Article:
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Curating the Sound

 

With Sam Chand, Martijn van Tilborgh, & Virgil Sierra

What a wild ride the last two years have been—from a global pandemic to social unrest and a contentious election season. The first issue of AVAIL went to press just as the world was locking down, and today you’re holding in your hands the ninth issue of AVAIL Journal. However, as you probably know, AVAIL is much more than just a magazine and includes books, masterclasses, events and a leadership podcast. To celebrate the 100th episode of the AVAIL Podcast, co-founders Dr. Sam Chand and Martijn van Tilborgh sat down with host Virgil Sierra to discuss the journey of launching AVAIL and the what the future holds.

Sam Chand: Isn’t it interesting how God brings people together. I remember talking to Martijn years ago, and one of the questions he asked me was, “So what do you want to do with the rest of your life?” A big question. So, I said to him, I want to do two things in life: One is to influence influencers—that’s what AVAIL does—influence influencers. And the other is create content. And that’s what AVAIL does again. So, this is a great confluence of two great rivers flowing together."

Martijn van Tilborgh: I had started working with a lot of Christian media companies. I learned that times have changed. And with those changing times, there are new strategies, there are new ideas, there’s new technology, there are new mindsets and culture. It demanded a change in how we bring a message to market. I often got into place of frustration working with these media companies to the point where I realized that God was actually positioning me to create our own media platform. So, AVAIL was in a sense, part of that—parallel to that. I had a conversation with Sam, who was at the time on a plane 300 days of the year. He frequently told me, “I’m not getting any younger. Will this ever stop? How can I increase my digital footprint? How can I multiply myself—to be in multiple places at the same time using technology?” That kind of got my mind going as well. How can we take the Sam Chand brand that we had built for about seven years and take it to the next level, to create platforms that would facilitate a place for other voices in his relational network to benefit from the brand that we would build?

Virgil: Tell us about why you decided to make it more than just a quarterly leadership journal?

Martijn: For me, it’s not about a magazine. It’s not about a book. It’s not about a product. It’s all about message. I learned very early on that, with traditional classroom learning. you put 20 people in a room. Those 20 people are all on a different level already as they walk in, which can only go as fast as the, the slowest learner. That person raises his hand, asks the question that 80% of the class already know the answers to. So, all that to say, it became very clear to me in that season was not the most effective way of adding value to an audience. The other kind of myth that came out of that was classroom learning is interactive. While in reality, 80% of the time you’re sitting in classroom, listening to the guy talk front of a whiteboard, and 80% of the time it’s not interactive. So, we developed this new learning method that was based on, uh, consumption of information in different formats. It wasn’t just guy talking. It was a combination between practice, video, reading—there were all these different formats. I got into the mindset that people consume content, different ways. They listen, they read, they watch, they attend, they participate, they interact, they collaborate. We learn from those different formats. When I thought about AVAIL, I thought about message. But all these different expressions of that message that could be consumed different ways. It’s like a solar system. There’s a core “why” behind the brand, but then there’s all these planets gravitating around that central point. They all gravitate around that same core.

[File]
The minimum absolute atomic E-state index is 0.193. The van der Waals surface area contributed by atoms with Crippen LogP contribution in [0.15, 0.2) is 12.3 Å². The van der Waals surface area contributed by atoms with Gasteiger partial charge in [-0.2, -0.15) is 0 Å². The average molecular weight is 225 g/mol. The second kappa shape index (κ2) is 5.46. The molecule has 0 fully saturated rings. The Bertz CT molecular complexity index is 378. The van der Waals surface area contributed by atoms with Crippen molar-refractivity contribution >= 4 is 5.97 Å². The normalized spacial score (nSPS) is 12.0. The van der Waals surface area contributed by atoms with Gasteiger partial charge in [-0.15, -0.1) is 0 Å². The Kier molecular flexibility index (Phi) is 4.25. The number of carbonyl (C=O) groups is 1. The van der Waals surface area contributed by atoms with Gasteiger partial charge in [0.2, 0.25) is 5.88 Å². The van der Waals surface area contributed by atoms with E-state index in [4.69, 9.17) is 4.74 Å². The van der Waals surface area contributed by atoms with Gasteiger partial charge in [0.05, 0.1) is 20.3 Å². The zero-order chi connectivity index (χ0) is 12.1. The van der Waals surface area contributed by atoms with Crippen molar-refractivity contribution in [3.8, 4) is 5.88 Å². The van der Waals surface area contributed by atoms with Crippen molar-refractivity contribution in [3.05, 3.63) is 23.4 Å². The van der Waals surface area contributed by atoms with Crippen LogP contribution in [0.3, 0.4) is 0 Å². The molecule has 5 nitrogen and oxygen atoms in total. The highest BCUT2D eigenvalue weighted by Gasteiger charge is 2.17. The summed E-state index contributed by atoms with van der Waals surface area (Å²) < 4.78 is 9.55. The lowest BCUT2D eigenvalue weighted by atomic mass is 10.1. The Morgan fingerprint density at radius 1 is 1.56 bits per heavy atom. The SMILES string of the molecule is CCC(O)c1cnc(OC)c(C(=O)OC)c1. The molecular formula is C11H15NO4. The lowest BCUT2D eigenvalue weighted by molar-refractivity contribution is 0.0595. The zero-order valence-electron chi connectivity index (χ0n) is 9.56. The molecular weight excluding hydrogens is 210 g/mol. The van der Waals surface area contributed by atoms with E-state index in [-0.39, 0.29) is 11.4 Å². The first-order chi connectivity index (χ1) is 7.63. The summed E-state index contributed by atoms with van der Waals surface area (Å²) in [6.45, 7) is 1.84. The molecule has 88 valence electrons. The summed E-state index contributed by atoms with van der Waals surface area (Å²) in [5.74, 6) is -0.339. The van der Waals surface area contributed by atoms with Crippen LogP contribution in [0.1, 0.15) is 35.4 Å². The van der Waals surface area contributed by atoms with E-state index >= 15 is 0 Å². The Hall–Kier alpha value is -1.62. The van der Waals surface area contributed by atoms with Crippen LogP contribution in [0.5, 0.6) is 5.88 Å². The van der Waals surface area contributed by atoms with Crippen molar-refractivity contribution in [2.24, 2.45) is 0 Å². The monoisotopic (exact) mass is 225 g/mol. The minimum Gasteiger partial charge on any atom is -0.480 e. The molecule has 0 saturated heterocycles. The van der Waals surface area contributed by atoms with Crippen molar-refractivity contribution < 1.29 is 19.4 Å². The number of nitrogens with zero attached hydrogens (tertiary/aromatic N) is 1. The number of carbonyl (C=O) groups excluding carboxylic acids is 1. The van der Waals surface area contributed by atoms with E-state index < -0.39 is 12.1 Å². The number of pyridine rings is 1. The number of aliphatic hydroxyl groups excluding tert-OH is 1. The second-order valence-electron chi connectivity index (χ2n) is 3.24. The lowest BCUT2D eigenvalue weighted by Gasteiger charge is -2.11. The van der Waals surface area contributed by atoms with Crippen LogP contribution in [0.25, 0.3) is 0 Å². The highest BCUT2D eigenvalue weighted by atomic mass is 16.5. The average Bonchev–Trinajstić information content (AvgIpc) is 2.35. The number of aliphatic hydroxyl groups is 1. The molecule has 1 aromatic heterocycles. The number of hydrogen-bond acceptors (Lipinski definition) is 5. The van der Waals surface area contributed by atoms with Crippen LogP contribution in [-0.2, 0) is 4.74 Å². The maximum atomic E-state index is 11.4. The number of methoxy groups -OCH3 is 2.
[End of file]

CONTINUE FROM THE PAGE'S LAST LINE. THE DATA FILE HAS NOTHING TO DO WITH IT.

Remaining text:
Virgil Sierra: Let’s talk impact. What are you envisioning happening through AVAIL as we keep moving forward in the years to come?

Sam: I think the challenge for us is going to be how do we steward this platform? If you’ll allow me three minutes to do a mini leadership lesson here. There are five “D”s that we ask ourselves. The first one is What defines you? The second is What’s your deliverable? The third “D” is What is your delivery system? The fourth “D” is Who are your drivers? And the fifth one is What about dollars? What defines us is our heart to reach the kingdom of our Lord Jesus Christ through leaders. That’s our heart. You cut us, we will bleed Christian leadership. What are our deliverables? To curate a sound. I believe what God is doing right now is creating a new sound in the kingdom of our Lord Jesus Christ. How do you curate that sound? Our delivery systems are our podcasts, magazines, books, AVAIL+, gatherings of leaders such as the Porsche event that is coming up shortly in Atlanta. The kind of things we do in succession planning and transition planning for Christian leaders—especially pastors. The kind of things we do with growing leaders, especially emerging leaders. Who are our drivers? You are. The people who listen to our podcast or pass along the AVAIL Journal and tell others about it.

Virgil: Martijn, do you have any thoughts as far as this season—maybe something that's happened in the world, maybe even a leadership crisis that’s grabbed your attention, maybe caused you to reflect a little bit?

Martijn: There’s this little thing that happened recently called the coronavirus. I don’t know if you’ve heard of it.

Virgil: Yeah, yeah. I heard about it.

Martijn: Obviously, I would hope it has caused every leader to think about their leadership. It gets very complicated—especially if you’re in a media space. Everybody’s opinion is so polarizing, and it made me step back where before, as a leader, I would have my opinion. I’m Dutch, right? We have opinions, and we are not afraid to voice them. I really learned to step back and learn to be a confident leader, yet lead with wisdom, like what Jesus did when they brought him a woman that was caught in adultery. One polarizing party says, “Hey, look at this lady. Should we kill her?” And somehow Jesus was able to step back and not say “yes” or “no,” but he answered the question with a question, and that kind of shut everybody up. He never chose black or white or left or right. He answered with wisdom. He led with confidence, yet he didn’t partake in the polarizing conversation. For me, Sam is the most brilliant example of that. I learned from him because I see him answer questions that could go south really quickly. It has inspired me to think the same way—how can I respond to this in a way that Jesus would do as a leader and still be a confident leader and not necessarily compromise my belief system or? What about you, Sam?